Come with us to a carnival. Shiver in delight at the thrills of the ghost train, cram your face full of candyfloss, but beware, something dangerous is lurking just out of sight.
Aldehydes, benzoin, brown sugar, candy floss, cedar, civet, lavender, melon, mint, oak moss, rose, rosemary, sandalwood, seaweed. Notes taken from Bloom Perfumery’s website.
The opening to Bogue’s Douleur is nothing short of explosive and it announces right from inception that this is not your run-of-the-mill composition.
Fairs, carnivals, and travelling circuses exist in a weird cultural memory-cum-imagination for many of us and we found a representation of it here in Douleur. The start of the fragrance feels full of excitement, anticipation, and the heady aromas of a carnival, including candyfloss, sticks of rock and the cool evening air. Sweetness pops from skin following a spray and mingles a juicy melon note with a minty expansiveness and the pleasantly sickly candyfloss. There’s a crunchiness to the combination like the brittle snap of a stick of rock between young teeth. You can readily imagine that crystalline crepitus as you bite down or, in this case, inhale. It’s so easy to imagine one’s younger self hanging out at the fair, daring your friends to go on the rides, to eat another treat, or to snatch a glance or better yet – a kiss – from one’s love interest.
In the background you can pick up hints of the diesel from the trucks that have brought the booths and stands of the carnival to this temporary resting place. A shiver of anticipation crawls up your spine as the mingled scents promise something, but as yet you aren’t quite sure what that will be.
There’s a period in the middle of a wear of this scent which feels almost safe, it feels like that moment in the teenage horror story when the fair is fun, enjoyable, exciting, and all those desires for sugar and for thrills are being slaked. The fruity notes hum in the background, and you can almost imagine fingers sticky from popping sweets into an eager mouth, oblivious to what happens next.
And what happens next is an absolute riot…
Shrieking like a demonic banshee a metallic rose comes screaming from the Ghost Train ride at the carnival. The scent becomes shiny, slippery and bright as if made of some sort of ectoplasmic liquid mercury. The banshee tears around the composition, initially making the friendlier fruity notes feel like they have completely receded, but they haven’t, they’re still there and they come back a little as you grow accustomed to the wailing assault of the banshee-rose.
One imagines teenagers fleeing from the creature, crouching down behind trucks and wagons, dirtying their sticky fingers now with axel grease and muck, the smell of their own fearful sweat mixing with engine oil to create a heady and pungent plume. The sweaty, fleshy, animalic scent of the civet has a soft roundness like plump young bodies, which contrasts against the hard edges of the metallic notes. The two facets chime together and against each other in a rather masterful stroke of perfume plotting. Sometimes the different facets join forces to produce a slightly singed feel as if the metallic rose banshee burns what she touches, and she will touch you if she can. The warm evening has grown chill and cold with the scent of fear.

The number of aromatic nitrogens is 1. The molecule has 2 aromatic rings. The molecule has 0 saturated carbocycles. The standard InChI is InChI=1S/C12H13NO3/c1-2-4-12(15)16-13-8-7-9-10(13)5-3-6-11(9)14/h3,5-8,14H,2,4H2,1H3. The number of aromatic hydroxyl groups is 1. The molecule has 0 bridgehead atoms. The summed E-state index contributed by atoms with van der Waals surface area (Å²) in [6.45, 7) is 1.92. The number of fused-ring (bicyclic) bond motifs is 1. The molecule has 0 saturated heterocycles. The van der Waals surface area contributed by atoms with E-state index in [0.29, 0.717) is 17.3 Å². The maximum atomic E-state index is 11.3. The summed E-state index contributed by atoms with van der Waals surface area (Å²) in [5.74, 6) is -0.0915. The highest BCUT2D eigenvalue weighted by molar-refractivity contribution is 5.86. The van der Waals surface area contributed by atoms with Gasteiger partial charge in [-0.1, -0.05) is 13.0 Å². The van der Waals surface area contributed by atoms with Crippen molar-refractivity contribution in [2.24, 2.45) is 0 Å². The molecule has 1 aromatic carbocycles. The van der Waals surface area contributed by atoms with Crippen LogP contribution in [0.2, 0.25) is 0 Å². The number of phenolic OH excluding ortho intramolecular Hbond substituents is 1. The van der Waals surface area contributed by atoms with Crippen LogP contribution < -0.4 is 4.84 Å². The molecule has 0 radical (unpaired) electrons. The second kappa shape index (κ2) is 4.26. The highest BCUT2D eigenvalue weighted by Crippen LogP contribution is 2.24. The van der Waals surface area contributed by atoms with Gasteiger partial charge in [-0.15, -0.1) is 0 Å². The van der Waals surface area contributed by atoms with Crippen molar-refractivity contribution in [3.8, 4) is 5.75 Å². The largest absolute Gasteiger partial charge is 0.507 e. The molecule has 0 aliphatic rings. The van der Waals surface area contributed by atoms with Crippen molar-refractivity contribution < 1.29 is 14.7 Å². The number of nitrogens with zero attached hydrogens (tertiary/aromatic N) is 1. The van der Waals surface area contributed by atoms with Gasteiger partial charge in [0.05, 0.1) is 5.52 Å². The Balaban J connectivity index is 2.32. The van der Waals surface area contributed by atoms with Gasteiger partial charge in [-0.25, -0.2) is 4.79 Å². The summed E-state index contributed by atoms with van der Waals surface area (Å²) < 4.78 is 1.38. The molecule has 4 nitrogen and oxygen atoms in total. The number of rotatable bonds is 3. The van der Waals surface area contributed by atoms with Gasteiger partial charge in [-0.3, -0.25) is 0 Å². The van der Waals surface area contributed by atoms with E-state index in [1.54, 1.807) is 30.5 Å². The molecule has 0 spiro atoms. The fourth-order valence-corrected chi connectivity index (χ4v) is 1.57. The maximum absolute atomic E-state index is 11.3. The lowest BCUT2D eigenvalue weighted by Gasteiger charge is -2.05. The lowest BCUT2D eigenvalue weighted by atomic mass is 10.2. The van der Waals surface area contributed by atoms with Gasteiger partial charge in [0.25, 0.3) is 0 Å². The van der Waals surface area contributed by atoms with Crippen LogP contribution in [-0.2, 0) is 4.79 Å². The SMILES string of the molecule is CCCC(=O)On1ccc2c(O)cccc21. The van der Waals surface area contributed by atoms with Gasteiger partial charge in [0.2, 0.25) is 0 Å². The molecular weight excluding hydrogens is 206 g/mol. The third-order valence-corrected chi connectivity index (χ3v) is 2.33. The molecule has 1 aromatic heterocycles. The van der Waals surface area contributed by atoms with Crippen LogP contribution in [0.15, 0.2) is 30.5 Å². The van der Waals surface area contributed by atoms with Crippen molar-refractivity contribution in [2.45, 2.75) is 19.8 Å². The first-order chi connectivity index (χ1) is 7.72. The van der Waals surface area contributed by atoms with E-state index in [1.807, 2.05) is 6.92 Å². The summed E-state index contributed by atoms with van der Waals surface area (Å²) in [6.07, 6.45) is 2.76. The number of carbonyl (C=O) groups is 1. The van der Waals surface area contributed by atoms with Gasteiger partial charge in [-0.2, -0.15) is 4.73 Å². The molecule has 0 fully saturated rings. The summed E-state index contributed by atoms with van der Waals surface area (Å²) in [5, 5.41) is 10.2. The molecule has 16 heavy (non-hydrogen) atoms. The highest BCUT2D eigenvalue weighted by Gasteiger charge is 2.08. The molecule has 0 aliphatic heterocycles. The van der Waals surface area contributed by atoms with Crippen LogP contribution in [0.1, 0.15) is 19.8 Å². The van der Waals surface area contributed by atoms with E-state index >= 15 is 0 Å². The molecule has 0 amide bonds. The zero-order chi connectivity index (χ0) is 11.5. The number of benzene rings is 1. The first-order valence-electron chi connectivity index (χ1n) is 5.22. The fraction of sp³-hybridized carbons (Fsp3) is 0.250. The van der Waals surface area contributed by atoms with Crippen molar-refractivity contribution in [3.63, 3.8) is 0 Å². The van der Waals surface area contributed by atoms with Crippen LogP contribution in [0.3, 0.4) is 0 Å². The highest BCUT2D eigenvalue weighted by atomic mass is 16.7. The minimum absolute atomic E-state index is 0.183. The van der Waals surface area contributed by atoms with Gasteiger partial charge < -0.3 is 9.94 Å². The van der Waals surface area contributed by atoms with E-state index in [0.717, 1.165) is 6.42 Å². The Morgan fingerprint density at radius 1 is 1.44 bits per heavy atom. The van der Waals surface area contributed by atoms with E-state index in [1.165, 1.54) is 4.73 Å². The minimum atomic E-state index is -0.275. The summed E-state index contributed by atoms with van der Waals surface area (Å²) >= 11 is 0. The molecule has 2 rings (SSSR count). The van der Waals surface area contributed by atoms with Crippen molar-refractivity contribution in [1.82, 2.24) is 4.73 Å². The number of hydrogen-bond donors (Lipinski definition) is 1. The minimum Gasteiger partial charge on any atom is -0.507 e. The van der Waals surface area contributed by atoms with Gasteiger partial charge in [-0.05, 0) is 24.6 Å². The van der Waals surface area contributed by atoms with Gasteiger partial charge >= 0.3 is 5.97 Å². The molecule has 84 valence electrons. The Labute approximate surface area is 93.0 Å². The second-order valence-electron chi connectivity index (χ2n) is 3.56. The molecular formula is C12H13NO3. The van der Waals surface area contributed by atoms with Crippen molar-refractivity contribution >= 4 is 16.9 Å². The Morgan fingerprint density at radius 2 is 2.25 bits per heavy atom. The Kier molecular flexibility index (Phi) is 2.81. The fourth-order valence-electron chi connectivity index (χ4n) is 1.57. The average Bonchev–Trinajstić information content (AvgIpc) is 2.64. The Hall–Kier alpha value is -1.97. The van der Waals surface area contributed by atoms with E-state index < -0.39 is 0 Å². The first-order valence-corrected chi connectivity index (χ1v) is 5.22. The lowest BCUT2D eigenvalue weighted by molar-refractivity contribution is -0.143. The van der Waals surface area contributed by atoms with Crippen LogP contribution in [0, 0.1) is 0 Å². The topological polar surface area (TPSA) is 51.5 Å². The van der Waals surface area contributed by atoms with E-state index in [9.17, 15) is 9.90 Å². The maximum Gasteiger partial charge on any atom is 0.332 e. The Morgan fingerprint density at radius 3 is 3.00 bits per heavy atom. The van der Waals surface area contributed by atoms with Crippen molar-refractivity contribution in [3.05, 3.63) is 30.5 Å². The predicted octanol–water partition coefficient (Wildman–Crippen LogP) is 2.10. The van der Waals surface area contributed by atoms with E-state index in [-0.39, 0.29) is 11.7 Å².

What started off as a safe and friendly environment, and a safe and friendly perfume, has become something distinctly unsafe. That’s not to say that it is unpleasant or unwearable, not at all, it’s just most definitely not the sort of fragrance you can anticipate. It gave us delicious chills to wear, like reading a Stephen King book, or watching a slasher movie. Thrilling, but not quite safe. Approach this scent with caution, tread carefully as you step into this imagined world.
The other stuff
The longevity of this stuff is brilliant. Easily lasts all day following a 7am application, twelve hours minimum, but more likely sixteen or so – and this was from minimal sprays as well. Douleur really has excellent staying power.
The sillage of Douleur is also very good. It goes to several feet away, definitely beyond handshake distance, and trails beautifully. That said, it didn’t feel like it did so obnoxiously. It’s a definite presence, but not a sledgehammer of a scent.
Douleur is really difficult to slot into any particular gender bracket, and we could see it suiting male, female and anyone else’s skin very well. Wear it if you love it. It is the sort of scent which should be enjoyed with abandon, the sort of scent you have to surrender to in order to fully enjoy it.
Bogue are the brain child of Antonio Gardoni and have been around since about 2012. The brand is enigmatically short on details on its website, but what we can tell you is that their small but perfectly formed line of perfumes are all detailed, complex, and like recreated worlds rather than just scents. Gardoni seems to keep himself very busy with a range of related projects, scented art installations and other creations.
If we had to characterise Bogue, it would be to say that they are very avant guard, but that to us they seem to use familiar materials and notes to construct something futuristic, putting a brand new spin on it in the process. They aren’t a brand whose scents will appeal to everyone, but if you’re looking for something unique and quite unlike anything else, you would do well to peruse their line up.
Douleur is available from Bloom Perfumery London, where it is priced at £145 for 50ml EdP. You can also purchase it from the retailers listed on the Bogue Profumo retailers page.
Bloom very kindly supplied us with a no-strings-attached sample of this scent, and we thank them for their generosity.
Image my own, taken at the Yorkshire Balloon festival in 2018.
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Thank you, Old Herbaceous!
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